HealthDay News — From 2016 to 2021, there was an increase in prepregnancy diabetes mellitus, with an overall rate of 10.9 per 1000 births in 2021, according to the National Vital Statistics Reports, a publication from the US Centers for Disease Control and Prevention.

Elizabeth C.W. Gregory, MPH, and Danielle M. Ely, PhD, from the National Center for Health Statistics in Hyattsville, Maryland, present data on trends in prepregnancy diabetes mellitus in mothers giving birth in the United States between 2016 and 2021. Rates were presented by maternal race and Hispanic origin, age, body mass index, and state of residence.

The researchers found that the overall prepregnancy diabetes mellitus rate was 10.9 per 1000 births among mothers giving birth in 2021, representing an increase of 27% from 8.6 in 2016. The prepregnancy diabetes mellitus rate varied by maternal race and Hispanic origin in 2021, from 8.7 for White non-Hispanic mothers to 28.6 for American Indian or Alaska Native non-Hispanic mothers. There was an increase noted in the prepregnancy diabetes mellitus rate with increasing maternal age and prepregnancy body mass index. The prepregnancy diabetes mellitus rate was lower than 9.0 in 4 states (Wyoming, Hawaii, Utah, and Colorado), and was 15.0 or higher in 3 states (Tennessee, Vermont, and New Mexico).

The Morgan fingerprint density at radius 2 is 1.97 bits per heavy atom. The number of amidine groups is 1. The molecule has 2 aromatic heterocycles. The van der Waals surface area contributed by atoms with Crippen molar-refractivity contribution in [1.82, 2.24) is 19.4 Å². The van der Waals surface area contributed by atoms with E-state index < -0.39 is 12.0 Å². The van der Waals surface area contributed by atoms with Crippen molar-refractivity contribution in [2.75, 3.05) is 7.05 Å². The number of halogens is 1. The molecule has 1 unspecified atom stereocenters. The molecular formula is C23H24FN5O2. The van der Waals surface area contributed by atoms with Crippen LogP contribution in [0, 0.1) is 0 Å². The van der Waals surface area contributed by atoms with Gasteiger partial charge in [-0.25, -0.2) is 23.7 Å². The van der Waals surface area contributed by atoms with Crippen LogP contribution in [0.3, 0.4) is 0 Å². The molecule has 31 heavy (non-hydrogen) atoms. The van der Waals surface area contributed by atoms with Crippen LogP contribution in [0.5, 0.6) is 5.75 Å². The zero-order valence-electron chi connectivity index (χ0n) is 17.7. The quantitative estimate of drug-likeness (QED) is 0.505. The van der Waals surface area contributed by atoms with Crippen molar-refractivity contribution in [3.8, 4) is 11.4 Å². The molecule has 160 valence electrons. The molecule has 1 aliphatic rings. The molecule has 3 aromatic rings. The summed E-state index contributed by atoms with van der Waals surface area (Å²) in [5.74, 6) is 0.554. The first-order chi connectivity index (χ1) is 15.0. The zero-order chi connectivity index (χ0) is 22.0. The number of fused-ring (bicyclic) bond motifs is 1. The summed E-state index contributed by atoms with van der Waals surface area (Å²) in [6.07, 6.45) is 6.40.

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“The rate has increased steadily since 2016 (8.6 per 1000 births), for an overall increase of 27%,” the authors write. “From 2016 to 2021, prepregnancy diabetes mellitus rates increased for nearly every category of all characteristics analyzed.”

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